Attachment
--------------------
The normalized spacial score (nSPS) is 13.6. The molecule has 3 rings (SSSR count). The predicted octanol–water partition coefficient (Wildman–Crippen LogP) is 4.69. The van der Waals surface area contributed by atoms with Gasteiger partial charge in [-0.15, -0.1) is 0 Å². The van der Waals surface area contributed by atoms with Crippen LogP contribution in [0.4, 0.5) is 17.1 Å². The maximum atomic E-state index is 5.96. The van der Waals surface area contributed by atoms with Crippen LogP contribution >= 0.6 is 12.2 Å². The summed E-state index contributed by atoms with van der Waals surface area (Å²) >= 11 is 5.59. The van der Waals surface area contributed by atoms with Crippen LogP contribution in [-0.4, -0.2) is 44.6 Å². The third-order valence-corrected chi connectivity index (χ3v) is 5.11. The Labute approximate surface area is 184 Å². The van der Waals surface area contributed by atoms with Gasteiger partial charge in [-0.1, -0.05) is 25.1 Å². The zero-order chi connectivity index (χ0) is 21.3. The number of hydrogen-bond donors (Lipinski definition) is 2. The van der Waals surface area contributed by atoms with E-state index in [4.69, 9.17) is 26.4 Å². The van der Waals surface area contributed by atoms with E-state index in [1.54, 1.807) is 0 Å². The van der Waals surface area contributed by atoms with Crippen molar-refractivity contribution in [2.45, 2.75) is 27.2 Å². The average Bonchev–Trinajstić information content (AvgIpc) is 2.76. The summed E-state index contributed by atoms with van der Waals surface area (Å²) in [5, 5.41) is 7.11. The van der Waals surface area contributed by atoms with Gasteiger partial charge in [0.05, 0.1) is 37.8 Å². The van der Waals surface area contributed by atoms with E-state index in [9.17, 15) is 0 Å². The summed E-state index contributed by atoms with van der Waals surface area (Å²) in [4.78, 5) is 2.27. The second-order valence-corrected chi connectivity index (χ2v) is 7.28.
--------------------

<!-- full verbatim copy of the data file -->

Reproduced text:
The normalized spacial score (nSPS) is 13.6. The molecule has 3 rings (SSSR count). The predicted octanol–water partition coefficient (Wildman–Crippen LogP) is 4.69. The van der Waals surface area contributed by atoms with Gasteiger partial charge in [-0.15, -0.1) is 0 Å². The van der Waals surface area contributed by atoms with Crippen LogP contribution in [0.4, 0.5) is 17.1 Å². The maximum atomic E-state index is 5.96. The van der Waals surface area contributed by atoms with Crippen LogP contribution >= 0.6 is 12.2 Å². The summed E-state index contributed by atoms with van der Waals surface area (Å²) >= 11 is 5.59. The van der Waals surface area contributed by atoms with Crippen LogP contribution in [-0.4, -0.2) is 44.6 Å². The third-order valence-corrected chi connectivity index (χ3v) is 5.11. The Labute approximate surface area is 184 Å². The van der Waals surface area contributed by atoms with Gasteiger partial charge in [-0.1, -0.05) is 25.1 Å². The zero-order chi connectivity index (χ0) is 21.3. The number of hydrogen-bond donors (Lipinski definition) is 2. The van der Waals surface area contributed by atoms with E-state index in [4.69, 9.17) is 26.4 Å². The van der Waals surface area contributed by atoms with E-state index in [1.54, 1.807) is 0 Å². The van der Waals surface area contributed by atoms with Crippen molar-refractivity contribution in [2.45, 2.75) is 27.2 Å². The average Bonchev–Trinajstić information content (AvgIpc) is 2.76. The summed E-state index contributed by atoms with van der Waals surface area (Å²) in [5, 5.41) is 7.11. The van der Waals surface area contributed by atoms with Gasteiger partial charge in [0.05, 0.1) is 37.8 Å². The van der Waals surface area contributed by atoms with E-state index in [9.17, 15) is 0 Å². The summed E-state index contributed by atoms with van der Waals surface area (Å²) in [4.78, 5) is 2.27. The second-order valence-corrected chi connectivity index (χ2v) is 7.28.